here in the blog as soon as possible.
If you have any questions about the details we’ve shared above, please feel free to ask!
It’s been about two years since we released WebXPRT 3, and we’re starting to think about the WebXPRT 4 development cycle. With over 529,000 runs to date, WebXPRT continues to be our most popular benchmark because it’s quick and easy to run, it runs on almost anything with a web browser, and it evaluates performance using the types of web technologies that many people use every day.
For each new version of WebXPRT, we start the development process by looking at browser trends and analyzing the feasibility of incorporating new web technologies into our workload scenarios. For example, in WebXPRT 3, we updated the Organize Album workload to include an image-classification task that uses deep learning. We also added an optical character recognition task to the Encrypt Notes and OCR scan workload, and introduced a new Online Homework workload that combined part of the DNA Sequence Analysis scenario with a writing sample/spell check scenario.
Here are the current WebXPRT 3 workloads:
- Photo Enhancement: Applies three effects, each using Canvas, to two photos.
- Organize Album Using AI: Detects faces and classifies images using the ConvNetJS neural network library.
- Stock Option Pricing: Calculates and displays graphic views of a stock portfolio using Canvas, SVG, and dygraphs.js.
- Encrypt Notes and OCR Scan: Encrypts notes in local storage and scans a receipt using optical character recognition.
- Sales Graphs: Calculates and displays multiple views of sales data using InfoVis and d3.js.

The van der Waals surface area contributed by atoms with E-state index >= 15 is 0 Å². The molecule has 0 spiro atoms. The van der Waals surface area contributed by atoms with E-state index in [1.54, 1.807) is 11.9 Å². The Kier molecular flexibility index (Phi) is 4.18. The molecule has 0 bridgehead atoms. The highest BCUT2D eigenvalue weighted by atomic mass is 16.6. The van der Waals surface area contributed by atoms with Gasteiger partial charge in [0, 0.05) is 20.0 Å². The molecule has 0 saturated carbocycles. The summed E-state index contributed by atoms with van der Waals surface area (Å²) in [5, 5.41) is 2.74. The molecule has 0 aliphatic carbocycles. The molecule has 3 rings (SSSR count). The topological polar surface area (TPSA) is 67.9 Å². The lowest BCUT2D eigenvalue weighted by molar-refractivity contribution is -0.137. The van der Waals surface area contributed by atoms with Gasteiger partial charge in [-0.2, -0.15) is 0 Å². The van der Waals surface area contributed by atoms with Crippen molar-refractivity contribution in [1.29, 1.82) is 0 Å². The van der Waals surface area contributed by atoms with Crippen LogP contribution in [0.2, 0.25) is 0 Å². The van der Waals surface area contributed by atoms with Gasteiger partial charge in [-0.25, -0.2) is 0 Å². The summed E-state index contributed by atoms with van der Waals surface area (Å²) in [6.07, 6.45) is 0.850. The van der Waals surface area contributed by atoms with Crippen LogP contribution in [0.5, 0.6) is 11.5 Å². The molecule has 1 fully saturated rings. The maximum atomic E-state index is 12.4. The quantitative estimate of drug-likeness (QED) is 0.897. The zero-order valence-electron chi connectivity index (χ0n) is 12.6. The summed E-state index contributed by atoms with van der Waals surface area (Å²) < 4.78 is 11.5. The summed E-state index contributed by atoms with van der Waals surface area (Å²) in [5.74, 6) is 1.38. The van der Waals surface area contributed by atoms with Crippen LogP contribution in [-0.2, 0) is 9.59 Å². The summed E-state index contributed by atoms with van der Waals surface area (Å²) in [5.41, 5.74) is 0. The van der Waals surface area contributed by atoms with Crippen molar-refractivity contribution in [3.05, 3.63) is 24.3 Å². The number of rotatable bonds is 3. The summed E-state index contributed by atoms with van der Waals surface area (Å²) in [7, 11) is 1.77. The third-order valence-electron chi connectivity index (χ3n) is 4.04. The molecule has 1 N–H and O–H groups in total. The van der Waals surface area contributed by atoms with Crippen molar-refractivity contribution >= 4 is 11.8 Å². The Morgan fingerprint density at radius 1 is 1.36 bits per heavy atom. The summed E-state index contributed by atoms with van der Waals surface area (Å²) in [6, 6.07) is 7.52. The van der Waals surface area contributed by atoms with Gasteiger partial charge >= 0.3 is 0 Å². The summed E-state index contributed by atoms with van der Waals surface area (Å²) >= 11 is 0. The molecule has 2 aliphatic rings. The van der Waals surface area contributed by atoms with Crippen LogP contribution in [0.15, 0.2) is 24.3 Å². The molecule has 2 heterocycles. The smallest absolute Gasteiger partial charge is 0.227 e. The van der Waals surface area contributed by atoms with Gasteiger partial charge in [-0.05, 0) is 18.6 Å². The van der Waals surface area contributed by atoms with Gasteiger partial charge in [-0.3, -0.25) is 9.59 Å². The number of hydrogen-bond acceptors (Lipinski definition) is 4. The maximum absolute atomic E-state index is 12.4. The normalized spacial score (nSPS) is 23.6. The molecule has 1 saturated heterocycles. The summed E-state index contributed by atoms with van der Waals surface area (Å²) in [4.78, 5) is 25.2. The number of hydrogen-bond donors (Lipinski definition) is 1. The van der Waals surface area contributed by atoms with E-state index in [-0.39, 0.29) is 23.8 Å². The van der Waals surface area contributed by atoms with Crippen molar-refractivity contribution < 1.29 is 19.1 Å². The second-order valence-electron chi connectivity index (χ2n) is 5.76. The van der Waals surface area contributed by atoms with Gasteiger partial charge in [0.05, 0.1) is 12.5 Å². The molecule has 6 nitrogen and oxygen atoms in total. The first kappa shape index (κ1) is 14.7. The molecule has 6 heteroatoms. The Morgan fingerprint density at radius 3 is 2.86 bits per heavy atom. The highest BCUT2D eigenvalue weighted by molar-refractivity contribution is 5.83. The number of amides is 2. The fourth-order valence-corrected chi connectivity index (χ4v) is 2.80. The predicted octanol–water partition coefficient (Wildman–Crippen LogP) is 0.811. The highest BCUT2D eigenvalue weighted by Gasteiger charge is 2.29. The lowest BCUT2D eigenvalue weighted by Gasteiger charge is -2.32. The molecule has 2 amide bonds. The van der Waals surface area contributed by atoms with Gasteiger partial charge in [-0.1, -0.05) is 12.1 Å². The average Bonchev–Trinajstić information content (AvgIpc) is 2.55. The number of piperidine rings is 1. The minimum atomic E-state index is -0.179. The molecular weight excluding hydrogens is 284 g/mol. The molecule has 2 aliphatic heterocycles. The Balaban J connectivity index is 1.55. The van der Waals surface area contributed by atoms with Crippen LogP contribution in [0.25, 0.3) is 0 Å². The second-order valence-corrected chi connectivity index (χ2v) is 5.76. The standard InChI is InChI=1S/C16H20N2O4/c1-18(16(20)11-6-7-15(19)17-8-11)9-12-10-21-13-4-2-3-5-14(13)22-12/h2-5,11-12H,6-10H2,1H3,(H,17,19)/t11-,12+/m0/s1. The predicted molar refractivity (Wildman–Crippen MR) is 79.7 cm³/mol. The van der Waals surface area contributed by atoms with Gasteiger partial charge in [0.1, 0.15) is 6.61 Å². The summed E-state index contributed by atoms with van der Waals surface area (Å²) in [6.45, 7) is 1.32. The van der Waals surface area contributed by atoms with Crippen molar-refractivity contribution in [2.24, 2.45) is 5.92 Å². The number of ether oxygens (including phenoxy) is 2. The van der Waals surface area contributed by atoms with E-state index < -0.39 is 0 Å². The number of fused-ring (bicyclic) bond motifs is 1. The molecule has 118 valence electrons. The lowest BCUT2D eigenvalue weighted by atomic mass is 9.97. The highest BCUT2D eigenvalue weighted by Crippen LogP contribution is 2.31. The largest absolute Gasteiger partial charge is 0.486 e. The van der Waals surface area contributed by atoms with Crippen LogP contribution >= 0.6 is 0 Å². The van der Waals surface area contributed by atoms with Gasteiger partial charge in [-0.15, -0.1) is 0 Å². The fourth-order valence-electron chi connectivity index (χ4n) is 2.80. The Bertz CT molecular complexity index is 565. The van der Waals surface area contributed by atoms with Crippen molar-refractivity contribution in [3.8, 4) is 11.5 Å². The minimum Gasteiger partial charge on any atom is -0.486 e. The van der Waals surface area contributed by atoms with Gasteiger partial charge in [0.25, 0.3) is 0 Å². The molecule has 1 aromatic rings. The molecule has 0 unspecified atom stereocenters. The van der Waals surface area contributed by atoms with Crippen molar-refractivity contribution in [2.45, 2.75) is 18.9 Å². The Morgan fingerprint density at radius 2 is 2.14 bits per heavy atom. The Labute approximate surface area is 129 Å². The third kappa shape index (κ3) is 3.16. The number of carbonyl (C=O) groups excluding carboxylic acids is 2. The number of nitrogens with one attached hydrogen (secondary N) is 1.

- Online Homework: Performs science and English assignment tasks using Web Workers and Typo.js spell check.
What new technologies or workload scenarios should we add? Are there any existing features we should remove? Would you be interested in an associated battery life test? We want to hear your thoughts and ideas about WebXPRT, so please tell us what you think!
At over 412,000 runs and counting, WebXPRT is our most popular benchmark. From the first release in 2013, it’s been popular with device manufacturers, developers, tech journalists, and consumers because it’s easy to run, it runs on almost anything with a web browser, and it evaluates device performance using the types of web-based tasks that people are likely to encounter on a daily basis.
With each new version of WebXPRT, we analyze browser development trends to make sure the test’s underlying web technologies and workload scenarios adequately reflect the ways people are using their browsers to work and play. BenchmarkXPRT Development Community members can play an important part in that process by sending us feedback on existing tests and suggestions for new workloads to include.
For example, when we released WebXPRT 3, we updated the photo workloads with new images and a deep learning task used for image classification. We also added an optical character recognition task in the Encrypt Notes and OCR scan workload, and combined part of the DNA Sequence Analysis scenario with a writing sample/spell check scenario to simulate online homework in an all-new Online Homework workload.
Consider for a moment what an ideal future version of WebXPRT would look like for you. Are there new web technologies or workload scenarios that you would like to see? Would you be interested in an associated battery life test? Should we include experimental tests? We’re interested in what you have to say, so please feel free to contact us with your thoughts or questions.
If you’re just now learning about WebXPRT, we offer several resources to help you better understand the benchmark and its range of uses. For a general overview of why WebXPRT matters, watch our video titled What is WebXPRT and why should I care? To read more about the details of the benchmark’s development and structure, check out the Exploring WebXPRT 3 white paper. To see WebXPRT 2015 and WebXPRT 3 scores from a wide range of processors, visit the WebXPRT 3 Processor Comparison Chart.
We look forward to hearing from you!